SMALL BUSINESS AND THE CHANGING ENVIRONMENTAL ETHOS
Keywords:survival of small businesses, complex environmental laws, legal and cost implications, future development and growth, engines of economic growth, protection of the environment
There is increasing awareness globally of the importance of conserving the environment. The environmental ethos is changing and industries are under increasing pressure to reduce the negative impact of their operations on the environment. Such negative impact includes, for example, the consequences of non-compliance with safety standards; harm to the general well-being of both employee and community; pollution from production processes; and the risks associated with the disposal of waste material.
Traditionally, South African environmental law has had little influence on long-term strategic industrial decision-making and the response of many industries to environmental law has been re-active rather than proactive. In the past, businesses, large and small, have not been too perturbed by environmental laws, mainly because penalties for environmental damage were not enough to deter potential offenders and environmental legislation was weakly enforced.
Businesses therefore often opted to ignore environmental issues and would merely pay fines if and when these were imposed. This was seen to make sound business sense as it was less costly to pay the fine than to take the prescribed preventative measure. Furthermore, concern about the impact of industries on the environment was generally directed at large corporations and environmental laws were, therefore, mainly enforced against such large companies. As a result, small businesses especially could afford to ignore environmental management completely. These small, medium and micro-enterprises (SMMEs) are defined as separate and distinct business entities, together with their branches or subsidiaries, if any, and include co-operative enterprises. In terms of the statutory definition they are managed by one or more owner, and predominantly carried on in any specified sector or sub-sector of the economy in accordance with the Standard Industrial Classification, for example, the mining and construction sectors. Enterprises are classified as micro-, very small, small, or medium enterprises in accordance with the following criteria: total full-time equivalent of paid employees, total annual turnover and total gross asset value.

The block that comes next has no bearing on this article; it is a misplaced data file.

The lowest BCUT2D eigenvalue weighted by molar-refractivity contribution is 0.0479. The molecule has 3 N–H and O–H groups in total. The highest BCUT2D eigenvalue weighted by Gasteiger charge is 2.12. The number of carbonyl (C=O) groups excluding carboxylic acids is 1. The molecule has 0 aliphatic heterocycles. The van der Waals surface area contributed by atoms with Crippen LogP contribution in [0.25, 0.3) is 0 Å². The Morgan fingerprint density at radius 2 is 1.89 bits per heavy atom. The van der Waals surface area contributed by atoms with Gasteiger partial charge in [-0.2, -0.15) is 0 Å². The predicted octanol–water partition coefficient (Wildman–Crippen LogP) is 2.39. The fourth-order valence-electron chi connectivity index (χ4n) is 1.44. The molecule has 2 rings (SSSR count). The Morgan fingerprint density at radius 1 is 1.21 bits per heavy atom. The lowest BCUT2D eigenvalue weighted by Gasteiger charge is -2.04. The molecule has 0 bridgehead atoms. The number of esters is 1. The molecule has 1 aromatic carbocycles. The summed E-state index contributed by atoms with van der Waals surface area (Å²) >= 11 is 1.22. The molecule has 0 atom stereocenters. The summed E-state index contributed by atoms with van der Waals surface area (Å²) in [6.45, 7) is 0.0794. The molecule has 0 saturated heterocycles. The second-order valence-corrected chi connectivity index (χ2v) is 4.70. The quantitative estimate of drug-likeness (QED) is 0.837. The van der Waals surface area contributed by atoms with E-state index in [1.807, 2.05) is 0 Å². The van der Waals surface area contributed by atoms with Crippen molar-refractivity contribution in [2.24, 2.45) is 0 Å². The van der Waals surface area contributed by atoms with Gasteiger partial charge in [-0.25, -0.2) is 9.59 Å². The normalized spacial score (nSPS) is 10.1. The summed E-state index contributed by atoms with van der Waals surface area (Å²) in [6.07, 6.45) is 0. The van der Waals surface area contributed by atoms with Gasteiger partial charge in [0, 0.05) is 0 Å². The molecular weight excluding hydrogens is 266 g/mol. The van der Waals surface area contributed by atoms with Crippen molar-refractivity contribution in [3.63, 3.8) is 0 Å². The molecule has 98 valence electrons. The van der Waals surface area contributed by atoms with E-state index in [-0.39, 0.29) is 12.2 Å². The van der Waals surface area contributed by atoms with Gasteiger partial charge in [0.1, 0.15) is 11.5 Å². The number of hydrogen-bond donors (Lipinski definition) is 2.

Similarly the industrial hives in which micro- and small enterprises operated, established by the Small Business Development Corporation, were legally exempt from complying with certain legal provisions relating to the environment, for example, regulations concerning hazardous chemical substances.
However, for various reasons, the environmental ethos in South Africa has changed and a strong and improved body of environmental law has developed. All business enterprises, large and small, now have to comply with an increasing number of complex environmental laws. Failure to do so could have significant legal and cost implications. It therefore no longer makes business sense to ignore environmental laws.
No doubt, legal imperatives are a major force in creating a culture of sustainable development. Although there are those who recognise that sustainable development is necessary only in order to comply with the legal requirements, sustainable development is also necessary because it makes good business sense. Large enterprises, and possibly small enterprises, although here more research is needed, should recognise that sustainable development enhances business value and that compliance should, therefore, be seen as an investment in a sustainable future. These investments would then be long-term assets that would in due course enhance the value of the business.
The question that arises is whether this new dispensation will ultimately threaten the survival of small businesses in particular and, if so, what measures should be taken to ensure their future development and growth. As will be discussed below, the survival of SMME’s as engines of economic growth is crucial to job creation in South Africa. At the same time the protection of the environment is crucial to sustainable development of the country and its peoples.
Resolving this dilemma can only be in the interest of society as a whole.
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